Kuruba

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Kuruba
Religions Hinduism
Languages Kannada, Kuruba language, Telugu, Marathi, Tamil
Populated States Southern India

Kuruba (also known as Kuruma, Kurumbar or Kuruba Gowda) is a Hindu caste whose traditional occupation was that of shepherding and farming. The community is present in Andhra Pradesh, Karnataka, Maharashtra and Tamil Nadu. They are known by different names such as Dhangar,[1] Hatkar and Telwar Lingayat in Maharashtra.

Some sources connect them to Pala, the shepherd dynasty of the Ahirs and suggest that Kuruba is a Dravidian name for Ahir.[2]

Etymology[edit]

The term kuruba is derived from kuri, meaning sheep; kuruba means shepherd.[1] The History of Kurubas is traced at the times of Mahabharata and is considered as one of the oldest existing communities in India.

Kurubas ruled the entire southern India for nearly 325 years and achieved their zenith of prosperity between the 13th and 15th century under the "Great Vijayanagara Empire". Pallava Kingdom in Tamil Nadu and Hoysala Kingdom in Karnataka were also ancient Kuruba Kingdoms. Meaning of Kuruba The word Kuruba means "warriors" and "trustworthy people." The word "Kuru" means "do or seek" in Sanskrit, and "Kuruhu" means "trust" in Kannada. "Kuruba" can be inferred to mean "doers" or "trustworthy (male person)". Kuruba can also be inferred to mean Seeker of Knowledge, Kuru (seek), Bha (Knowledge, Light). Kuruba has a direct meaning of one who herds "Kuri" (Sheep) in Kannada, mainly a Shepherd.

History[edit]

The Kurubas are said to have been connected to the Yadu or Yadava lineage mentioned in Puranas. Traditional sources claim that the Kurubas founded the Sangam dynasty and the Vijayanagara Empire.[3]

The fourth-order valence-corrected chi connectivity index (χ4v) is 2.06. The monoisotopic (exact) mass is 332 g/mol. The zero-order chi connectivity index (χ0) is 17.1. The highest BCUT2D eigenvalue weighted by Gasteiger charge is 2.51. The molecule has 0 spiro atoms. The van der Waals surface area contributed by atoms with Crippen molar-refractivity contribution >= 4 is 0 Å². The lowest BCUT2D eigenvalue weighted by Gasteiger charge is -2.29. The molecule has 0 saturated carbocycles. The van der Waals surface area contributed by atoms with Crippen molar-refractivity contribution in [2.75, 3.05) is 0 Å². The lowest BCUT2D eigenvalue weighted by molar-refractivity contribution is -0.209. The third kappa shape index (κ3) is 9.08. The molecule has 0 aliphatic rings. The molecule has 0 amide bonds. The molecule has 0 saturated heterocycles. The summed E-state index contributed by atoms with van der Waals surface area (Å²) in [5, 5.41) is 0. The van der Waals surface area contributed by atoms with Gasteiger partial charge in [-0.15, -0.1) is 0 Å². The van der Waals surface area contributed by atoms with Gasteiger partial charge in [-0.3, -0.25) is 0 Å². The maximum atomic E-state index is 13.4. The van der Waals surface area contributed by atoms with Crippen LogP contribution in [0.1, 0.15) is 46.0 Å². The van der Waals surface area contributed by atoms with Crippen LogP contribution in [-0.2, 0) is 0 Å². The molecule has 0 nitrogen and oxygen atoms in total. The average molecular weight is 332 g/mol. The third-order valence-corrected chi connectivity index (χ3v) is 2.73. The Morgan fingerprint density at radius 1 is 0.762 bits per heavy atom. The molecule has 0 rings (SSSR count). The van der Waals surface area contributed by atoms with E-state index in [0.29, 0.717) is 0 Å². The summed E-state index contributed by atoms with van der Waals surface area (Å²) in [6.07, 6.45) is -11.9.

According to Ramchandra Chintaman Dhere, a scholar of the religious traditions of Maharashtra,

The history of South India shows clearly that all the southern royal dynasties who arose from pastoralist, cowherd groups gained Kshatriya status by claiming to be Moon lineage Kshatriya, by taking Yadu as their ancestor and by continually keeping alive their pride in being "Yadava". Many dynasties in South India from the Pallavas to Yadurayas were originally members of pastoralist, cowherd groups and belonged to Kuruba lineages.[3]

The Kuruba community is one of the oldest existing communities of India, tracing its history back to Mahabharata times. Kurubas have a great love for kanada language .The population of the Kuruba community in Karnataka alone is nearly 80 lakhs. People of the Kuruba community have long practiced a variety of professions, and have not been confined to their traditional (and still predominant) occupation as shepherds and farmers. They have been the source of several ruling dynasties, most recently the Holkars of Indore; it has also been stated by some scholars that the Hoysala dynasty may have hailed from this community. Undeniably, a very large section of rural gentry in Karnataka, and many chieftains and feudal barons in past eras, have belonged to the Kuruba community

Most prominent Kurubas have been Hakkaraya and Bukkaraya, founders of Vijayanagara Empire, Hoysalas, Pallavas, Holkars, Sangolli Rayanna, Mauryas, and Yadavas etc. Some Kurubas have been social thinkers and poets, such as Kalidasa and Kanakadasa.

The Great Maharaja Yashwantrao Holkar was the first freedom fighter who made an army, in 1803, mostly consisting of Kurubas (Dhangars) to fight with the British and to drive them out of India. He built a factory to manufacture tanks. He appealed to the rest of the Kings of India and said, "First Country and then Religion. We will have to rise above caste, religion and our states in the interest of our country. You too must wage a war against the British like me". His appeal fell on deaf ears as all of them had already signed treaties with the British. The Kurubas took part in the revolt of 1857. Many of them were hanged to death in Berar (M.P.). The British were so much afraid of Kurubas that they made a law banning purchase of land by Kurubas stating a reason that they were not Kunbis (agriculturists). They were oppressed in all spheres of life.